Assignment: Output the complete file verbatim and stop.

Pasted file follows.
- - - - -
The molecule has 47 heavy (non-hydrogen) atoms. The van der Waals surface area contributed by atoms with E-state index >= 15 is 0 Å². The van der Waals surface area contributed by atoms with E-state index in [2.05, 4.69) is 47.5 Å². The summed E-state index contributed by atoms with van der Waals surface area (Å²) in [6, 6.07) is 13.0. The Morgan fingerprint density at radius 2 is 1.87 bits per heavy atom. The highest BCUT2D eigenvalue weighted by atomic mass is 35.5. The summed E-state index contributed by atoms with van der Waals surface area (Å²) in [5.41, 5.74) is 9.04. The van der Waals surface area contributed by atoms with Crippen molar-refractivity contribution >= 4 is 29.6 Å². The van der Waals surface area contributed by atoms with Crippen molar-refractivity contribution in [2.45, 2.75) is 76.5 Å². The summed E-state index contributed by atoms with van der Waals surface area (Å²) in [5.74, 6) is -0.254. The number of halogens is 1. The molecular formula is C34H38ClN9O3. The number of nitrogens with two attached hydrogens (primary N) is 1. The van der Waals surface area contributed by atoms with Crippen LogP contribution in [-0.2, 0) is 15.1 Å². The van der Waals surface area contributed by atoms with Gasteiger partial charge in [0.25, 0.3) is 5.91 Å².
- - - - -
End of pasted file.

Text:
The molecule has 47 heavy (non-hydrogen) atoms. The van der Waals surface area contributed by atoms with E-state index >= 15 is 0 Å². The van der Waals surface area contributed by atoms with E-state index in [2.05, 4.69) is 47.5 Å². The summed E-state index contributed by atoms with van der Waals surface area (Å²) in [6, 6.07) is 13.0. The Morgan fingerprint density at radius 2 is 1.87 bits per heavy atom. The highest BCUT2D eigenvalue weighted by atomic mass is 35.5. The summed E-state index contributed by atoms with van der Waals surface area (Å²) in [5.41, 5.74) is 9.04. The van der Waals surface area contributed by atoms with Crippen molar-refractivity contribution >= 4 is 29.6 Å². The van der Waals surface area contributed by atoms with Crippen molar-refractivity contribution in [2.45, 2.75) is 76.5 Å². The summed E-state index contributed by atoms with van der Waals surface area (Å²) in [5.74, 6) is -0.254. The number of halogens is 1. The molecular formula is C34H38ClN9O3. The number of nitrogens with two attached hydrogens (primary N) is 1. The van der Waals surface area contributed by atoms with Crippen LogP contribution in [-0.2, 0) is 15.1 Å². The van der Waals surface area contributed by atoms with Gasteiger partial charge in [0.25, 0.3) is 5.91 Å².